But that is the stuff of navel gazing and that never really gets a person anyplace but thinking of their belly and that is never good. Fat or skinny, belly pondering is a dead-end, I suspect. Instead, tonight I listen to music for joy, Edward Sharpe and the merry band of music makers. I am grinning to this music like an idiot and perhaps that is the key. Good music and a smile on one’s face. It is enough to be satisfied with that. But it is late and I get silly in the late hours. “Come dance with me,” sing the band, “over heartache and rage.” Okay then. Tonight I will dance on, over heartache and rage, to the sunny fields of morning. Thank you for listening. Good night.

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*  Yes, I lifted the title. Sort of. For a real writer-thinker, you’d be well served to read Lewis Thomas’s Late Night Thoughts On Listening to Mahler’s Ninth Symphony. 141634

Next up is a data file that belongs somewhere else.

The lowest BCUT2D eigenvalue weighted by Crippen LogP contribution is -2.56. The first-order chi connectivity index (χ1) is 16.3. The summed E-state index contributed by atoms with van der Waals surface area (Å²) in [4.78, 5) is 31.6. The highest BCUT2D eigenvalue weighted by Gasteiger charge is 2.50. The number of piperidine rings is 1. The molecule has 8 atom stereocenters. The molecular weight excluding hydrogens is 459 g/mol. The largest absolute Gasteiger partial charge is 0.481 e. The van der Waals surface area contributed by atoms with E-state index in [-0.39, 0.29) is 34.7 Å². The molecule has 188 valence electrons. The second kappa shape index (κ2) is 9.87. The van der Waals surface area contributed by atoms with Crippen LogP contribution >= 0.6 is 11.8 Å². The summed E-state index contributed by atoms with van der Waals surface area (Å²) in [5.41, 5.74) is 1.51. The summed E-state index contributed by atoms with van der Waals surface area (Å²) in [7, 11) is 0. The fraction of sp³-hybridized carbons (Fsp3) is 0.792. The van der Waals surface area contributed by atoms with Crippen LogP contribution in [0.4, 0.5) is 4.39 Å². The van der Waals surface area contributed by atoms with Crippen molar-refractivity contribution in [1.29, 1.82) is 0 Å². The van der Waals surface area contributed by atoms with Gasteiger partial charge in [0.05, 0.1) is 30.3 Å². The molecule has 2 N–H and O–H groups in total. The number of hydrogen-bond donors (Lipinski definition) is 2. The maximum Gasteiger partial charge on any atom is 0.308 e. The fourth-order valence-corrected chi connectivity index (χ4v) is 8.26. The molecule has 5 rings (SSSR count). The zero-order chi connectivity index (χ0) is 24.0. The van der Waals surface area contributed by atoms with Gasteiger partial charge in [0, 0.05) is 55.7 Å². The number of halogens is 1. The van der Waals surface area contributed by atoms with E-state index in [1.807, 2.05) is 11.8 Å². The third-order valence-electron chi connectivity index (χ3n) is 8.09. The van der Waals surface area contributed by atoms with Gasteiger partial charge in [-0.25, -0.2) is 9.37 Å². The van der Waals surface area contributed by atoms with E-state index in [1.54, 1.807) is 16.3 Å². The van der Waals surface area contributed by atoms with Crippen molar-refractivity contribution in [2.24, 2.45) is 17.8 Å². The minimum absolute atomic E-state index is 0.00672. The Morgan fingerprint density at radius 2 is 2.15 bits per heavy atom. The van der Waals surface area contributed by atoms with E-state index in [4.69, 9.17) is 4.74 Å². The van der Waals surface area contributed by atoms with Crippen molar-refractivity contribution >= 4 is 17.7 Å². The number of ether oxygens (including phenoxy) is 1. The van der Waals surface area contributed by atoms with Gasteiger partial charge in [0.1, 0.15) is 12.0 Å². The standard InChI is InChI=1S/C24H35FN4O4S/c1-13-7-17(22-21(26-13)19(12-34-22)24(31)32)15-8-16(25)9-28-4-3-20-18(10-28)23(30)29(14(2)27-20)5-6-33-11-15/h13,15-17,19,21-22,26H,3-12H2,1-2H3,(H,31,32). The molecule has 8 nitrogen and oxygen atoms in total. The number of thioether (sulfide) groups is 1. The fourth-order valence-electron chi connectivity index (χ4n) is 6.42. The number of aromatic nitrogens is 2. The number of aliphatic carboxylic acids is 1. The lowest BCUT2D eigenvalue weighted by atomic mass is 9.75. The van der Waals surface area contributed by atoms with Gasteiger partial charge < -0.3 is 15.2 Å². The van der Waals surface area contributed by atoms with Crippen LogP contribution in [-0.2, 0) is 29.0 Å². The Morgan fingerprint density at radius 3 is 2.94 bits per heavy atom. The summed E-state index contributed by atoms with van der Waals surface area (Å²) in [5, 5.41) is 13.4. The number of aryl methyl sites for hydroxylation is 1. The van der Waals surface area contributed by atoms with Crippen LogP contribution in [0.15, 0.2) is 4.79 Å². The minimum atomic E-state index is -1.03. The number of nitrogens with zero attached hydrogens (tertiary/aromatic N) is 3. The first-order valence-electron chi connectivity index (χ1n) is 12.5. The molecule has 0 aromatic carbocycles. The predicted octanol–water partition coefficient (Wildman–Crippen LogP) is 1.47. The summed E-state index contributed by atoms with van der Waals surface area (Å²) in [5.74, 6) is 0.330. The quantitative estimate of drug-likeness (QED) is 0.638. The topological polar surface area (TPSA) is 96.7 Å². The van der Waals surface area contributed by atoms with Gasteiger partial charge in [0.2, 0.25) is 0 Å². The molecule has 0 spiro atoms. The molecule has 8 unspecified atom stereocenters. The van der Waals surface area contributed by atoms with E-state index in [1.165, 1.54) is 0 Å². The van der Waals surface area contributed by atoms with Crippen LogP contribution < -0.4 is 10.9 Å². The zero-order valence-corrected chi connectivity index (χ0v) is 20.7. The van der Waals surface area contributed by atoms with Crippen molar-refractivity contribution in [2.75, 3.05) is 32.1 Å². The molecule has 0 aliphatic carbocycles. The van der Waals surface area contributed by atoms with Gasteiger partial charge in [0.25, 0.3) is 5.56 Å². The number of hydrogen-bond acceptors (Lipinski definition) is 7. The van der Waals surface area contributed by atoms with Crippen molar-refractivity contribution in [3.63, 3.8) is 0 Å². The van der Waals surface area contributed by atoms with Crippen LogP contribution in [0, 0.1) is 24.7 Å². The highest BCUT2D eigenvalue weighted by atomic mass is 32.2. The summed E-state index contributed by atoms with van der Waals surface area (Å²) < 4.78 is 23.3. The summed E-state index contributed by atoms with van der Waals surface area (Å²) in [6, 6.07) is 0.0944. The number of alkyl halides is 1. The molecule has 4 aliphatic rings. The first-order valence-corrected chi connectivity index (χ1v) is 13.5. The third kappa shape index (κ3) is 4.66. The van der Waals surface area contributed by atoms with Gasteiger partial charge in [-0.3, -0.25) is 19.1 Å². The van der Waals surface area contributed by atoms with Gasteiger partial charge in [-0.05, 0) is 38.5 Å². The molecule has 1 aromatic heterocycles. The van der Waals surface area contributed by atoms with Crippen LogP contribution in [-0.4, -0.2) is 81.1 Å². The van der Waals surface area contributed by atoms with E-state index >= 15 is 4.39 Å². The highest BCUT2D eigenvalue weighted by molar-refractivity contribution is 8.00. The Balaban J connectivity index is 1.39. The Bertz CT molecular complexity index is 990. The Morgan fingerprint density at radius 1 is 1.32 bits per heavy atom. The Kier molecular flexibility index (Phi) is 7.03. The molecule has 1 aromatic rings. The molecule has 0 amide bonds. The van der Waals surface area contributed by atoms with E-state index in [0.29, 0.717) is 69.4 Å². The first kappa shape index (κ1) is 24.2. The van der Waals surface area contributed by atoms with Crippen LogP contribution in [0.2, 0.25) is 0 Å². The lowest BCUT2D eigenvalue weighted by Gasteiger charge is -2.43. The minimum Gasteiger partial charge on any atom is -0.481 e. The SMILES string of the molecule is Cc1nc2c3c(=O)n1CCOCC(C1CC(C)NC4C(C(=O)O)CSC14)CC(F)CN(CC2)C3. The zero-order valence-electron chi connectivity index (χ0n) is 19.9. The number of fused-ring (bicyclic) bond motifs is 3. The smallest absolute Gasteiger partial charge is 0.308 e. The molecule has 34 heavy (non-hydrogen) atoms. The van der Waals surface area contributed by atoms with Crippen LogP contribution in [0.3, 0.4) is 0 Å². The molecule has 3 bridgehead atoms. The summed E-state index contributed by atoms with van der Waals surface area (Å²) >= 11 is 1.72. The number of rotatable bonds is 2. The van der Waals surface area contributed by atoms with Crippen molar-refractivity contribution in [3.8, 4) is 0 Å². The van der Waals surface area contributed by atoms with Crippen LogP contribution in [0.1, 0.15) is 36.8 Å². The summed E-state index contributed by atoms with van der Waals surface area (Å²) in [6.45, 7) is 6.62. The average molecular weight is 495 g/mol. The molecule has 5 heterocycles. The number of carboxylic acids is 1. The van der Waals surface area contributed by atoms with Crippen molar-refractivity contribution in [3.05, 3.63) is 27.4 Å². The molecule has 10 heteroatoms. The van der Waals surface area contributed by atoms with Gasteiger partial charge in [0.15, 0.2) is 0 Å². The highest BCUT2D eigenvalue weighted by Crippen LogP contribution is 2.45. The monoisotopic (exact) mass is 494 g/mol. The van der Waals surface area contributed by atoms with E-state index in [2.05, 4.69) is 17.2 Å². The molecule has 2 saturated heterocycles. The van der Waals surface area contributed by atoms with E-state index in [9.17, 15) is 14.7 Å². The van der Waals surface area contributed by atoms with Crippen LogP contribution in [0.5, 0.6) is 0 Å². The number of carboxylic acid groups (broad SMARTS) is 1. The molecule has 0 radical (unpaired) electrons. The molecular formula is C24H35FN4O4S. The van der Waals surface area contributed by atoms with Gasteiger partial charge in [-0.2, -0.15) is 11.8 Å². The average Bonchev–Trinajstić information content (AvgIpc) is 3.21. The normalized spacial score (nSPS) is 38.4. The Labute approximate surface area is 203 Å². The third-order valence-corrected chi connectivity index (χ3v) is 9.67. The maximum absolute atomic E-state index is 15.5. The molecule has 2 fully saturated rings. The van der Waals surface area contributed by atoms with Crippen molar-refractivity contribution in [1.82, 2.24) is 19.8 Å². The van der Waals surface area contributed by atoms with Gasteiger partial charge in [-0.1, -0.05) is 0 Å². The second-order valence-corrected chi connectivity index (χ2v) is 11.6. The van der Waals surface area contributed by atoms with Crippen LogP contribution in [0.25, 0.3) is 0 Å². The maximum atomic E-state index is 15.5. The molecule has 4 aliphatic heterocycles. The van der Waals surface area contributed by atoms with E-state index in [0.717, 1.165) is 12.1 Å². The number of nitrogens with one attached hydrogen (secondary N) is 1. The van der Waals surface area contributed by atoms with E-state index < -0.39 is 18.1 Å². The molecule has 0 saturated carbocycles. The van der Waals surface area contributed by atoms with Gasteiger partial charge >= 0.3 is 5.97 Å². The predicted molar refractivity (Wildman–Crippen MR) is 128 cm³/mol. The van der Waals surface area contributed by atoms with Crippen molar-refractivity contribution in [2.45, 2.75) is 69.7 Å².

Since we’re on the subject: there comes along occasionally a personality that fills my heart with joy and aspiration, such are the emotions when I watch Alexander Michael Tahquitz “Alex” Ebert, lead-man for Edward Sharpe and the Magnetic Zeros. I can understand why he is held in almost cult-like status by his fans. Here, listen to the band’s best known tune. Turn up the volume and decide for yourself.

(I’m sorry if you’ve received multiple copies of this post. My tools are rusty and I sent things out before they were ready.)

“Take this,” he said. I refused.

In Travel, Writing on February 21, 2013 at 6:00 am
Mystery Doll of Cusco

Mystery Doll of Cusco

The roof over my office where I write is being replaced. I’ve noted this word “office” before. Office suggests a place where serious business is conducted. There is little I conduct, serious or otherwise, in this space, and such a laden and infused word feels at odds with the spirit of the place.